It's also gratifying to look around the ol' place and see how much or little has changed in those few years.

One thing that is always changing is, of course, our little jukebox to the right. With each new month comes a change up in songs, and this month, this new year, is certainly no different.

Now, for the benefit of those just starting to visit the Skull & Pumpkin, something that never changes for the jukebox is the presence of Vince Guaraldi's The Great Pumpkin Waltz, which is the official theme song of the S&P, and Darol Anger/Barbara Higbie's Pumpkintime, the official incidental music of the S&P. The player always begins and ends with these two pieces.

As for the new stuff...

First up is the funky, futuristic, deliciously wintery Snowbound, from Donald Fagen's 1993 album Kamakiriad. It's an urban vignette of youthful nights stalking romance in a near-future cityscape glittering with colorful lights and technological diversions.

Next, in a North Wind kinda mood, I thought I would add Nick Drake's beautiful Northern Sky, from his 1970 album Bryter Layter. If you don't know who Nick Drake was, try here and then head to all the external links. To my mind (and ear), Northern Sky is one of his most perfect creations, a song that feels like all seasons of the year, sung to every lover you ever had, all at once. "Would you love me through the Winter?" Yep.

Then I wanted to add a little early winter instrumental twistery from pub-favorites Darol Anger and Barbara Higbie, this time from their 1982 album Tideline. The oddly named song, Onyame, is just as oddly wrought -- it feels new but primitive, delightful but dark, like January itself.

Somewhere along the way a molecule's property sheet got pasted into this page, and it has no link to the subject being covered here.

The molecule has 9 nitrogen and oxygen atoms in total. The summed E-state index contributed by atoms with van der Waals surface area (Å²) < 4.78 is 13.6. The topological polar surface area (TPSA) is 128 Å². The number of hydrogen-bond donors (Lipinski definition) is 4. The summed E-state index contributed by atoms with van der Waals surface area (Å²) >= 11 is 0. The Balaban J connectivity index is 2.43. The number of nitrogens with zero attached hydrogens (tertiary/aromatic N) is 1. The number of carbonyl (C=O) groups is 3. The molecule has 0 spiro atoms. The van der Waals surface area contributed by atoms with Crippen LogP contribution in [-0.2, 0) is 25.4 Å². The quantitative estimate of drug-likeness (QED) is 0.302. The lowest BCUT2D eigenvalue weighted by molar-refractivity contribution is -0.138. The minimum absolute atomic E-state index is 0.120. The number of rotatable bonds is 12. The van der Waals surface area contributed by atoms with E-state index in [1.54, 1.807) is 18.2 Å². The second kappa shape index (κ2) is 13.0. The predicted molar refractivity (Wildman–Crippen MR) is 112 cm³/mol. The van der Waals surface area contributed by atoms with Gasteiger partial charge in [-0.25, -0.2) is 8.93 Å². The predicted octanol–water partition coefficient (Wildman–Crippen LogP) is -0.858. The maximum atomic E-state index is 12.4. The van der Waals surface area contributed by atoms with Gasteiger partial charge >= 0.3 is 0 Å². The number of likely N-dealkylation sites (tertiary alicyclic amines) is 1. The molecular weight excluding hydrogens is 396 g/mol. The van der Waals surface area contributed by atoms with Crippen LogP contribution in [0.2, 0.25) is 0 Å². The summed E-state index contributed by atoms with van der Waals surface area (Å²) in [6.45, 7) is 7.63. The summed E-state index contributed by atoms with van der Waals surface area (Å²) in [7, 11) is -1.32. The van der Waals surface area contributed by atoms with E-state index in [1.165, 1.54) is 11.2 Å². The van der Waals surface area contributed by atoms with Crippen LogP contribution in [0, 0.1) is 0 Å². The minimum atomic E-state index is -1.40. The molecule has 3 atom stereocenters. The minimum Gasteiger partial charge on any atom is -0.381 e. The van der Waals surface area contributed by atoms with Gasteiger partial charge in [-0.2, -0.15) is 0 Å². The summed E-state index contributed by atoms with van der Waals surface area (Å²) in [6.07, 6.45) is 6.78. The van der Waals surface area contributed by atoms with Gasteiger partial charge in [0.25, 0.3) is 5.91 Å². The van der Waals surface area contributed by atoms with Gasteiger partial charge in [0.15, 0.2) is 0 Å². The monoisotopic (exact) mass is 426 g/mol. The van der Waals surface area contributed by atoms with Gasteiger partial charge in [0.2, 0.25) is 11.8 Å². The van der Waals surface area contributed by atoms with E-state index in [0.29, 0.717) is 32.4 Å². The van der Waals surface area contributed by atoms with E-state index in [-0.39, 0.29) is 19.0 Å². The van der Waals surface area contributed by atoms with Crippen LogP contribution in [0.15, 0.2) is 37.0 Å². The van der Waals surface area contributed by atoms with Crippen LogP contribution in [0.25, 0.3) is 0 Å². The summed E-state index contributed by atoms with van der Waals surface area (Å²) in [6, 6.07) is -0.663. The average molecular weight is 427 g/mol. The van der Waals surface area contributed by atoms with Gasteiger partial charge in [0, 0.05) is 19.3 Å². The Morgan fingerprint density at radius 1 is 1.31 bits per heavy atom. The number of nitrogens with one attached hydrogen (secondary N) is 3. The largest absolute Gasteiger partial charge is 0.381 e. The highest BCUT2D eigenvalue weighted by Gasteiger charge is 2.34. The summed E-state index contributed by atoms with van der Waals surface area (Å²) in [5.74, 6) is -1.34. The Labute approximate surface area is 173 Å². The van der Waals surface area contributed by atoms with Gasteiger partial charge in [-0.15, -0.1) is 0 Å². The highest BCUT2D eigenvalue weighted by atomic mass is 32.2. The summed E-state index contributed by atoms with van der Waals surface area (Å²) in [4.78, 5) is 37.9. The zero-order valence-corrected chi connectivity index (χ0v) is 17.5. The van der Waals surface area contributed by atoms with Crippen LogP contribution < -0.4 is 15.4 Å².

January means new, and pubs mean traditional. I think I've found a fine mix of both: Malcolm Dalglish's incredible hammer dulcimer piece New Waltz, from his 1990 album Jogging the Memory. It really is something you haven't heard -- it is new to you -- but it feels so very comfortable, so very old. So perfectly pub.

And as the years change, as the inevitable circularity of life enrobes us all, the time is perfect for Joni Mitchell's heartfelt The Circle Game. This particular recording is from her 1970 album Ladies of the Canyon, but she had written the song in the mid-'60s as a response to friend Neil Young's song Sugar Mountain, as a more positive take on growing up. That isn't to say it's not bittersweet -- the seasons do go 'round and 'round, and we are all captive on the carousel. But there is beauty, and truth, and dreams aplenty, before we're all done.

I've kept George Winston's beautiful piano solo Peace on the playlist, because it is so peaceful, a calm winter's night.

Then, as I was putting these songs into the player, I heard some Old Tubes clicking and humming...

... and a perfectly suited old radio program has deposited itself into the old Hallowe'enith console radio to the left.

From the 1940's series Dark Fantasy comes the rather appropriate episode Resolution, 1841 -- it begins, and was first broadcast, on January 2nd, 1942. It's a chilling bit of lo-fi, New Year fun, and worth the listen.

AH! 2011... I am anxious to see what you have in store, but let's do it at a bit more even and relaxed pace, shall we?

It seems to move so quickly lately.


Saturday, January 1, 2011


Does this not shout 'NEW' and 'JOYOUS' and 'MAGIC'?
New morning, new day, new night.

New year.

New is clean, is energy, is life's promise.

Enjoy your new, even as we celebrate memories passed, the long-loved, the old when it was itself new.

The infinite.

Come on back to the Skull & Pumpkin this year for all kinds of silliness, all kinds of All Hallow's joy.

A toast to your health, happiness, and a prosperous new year.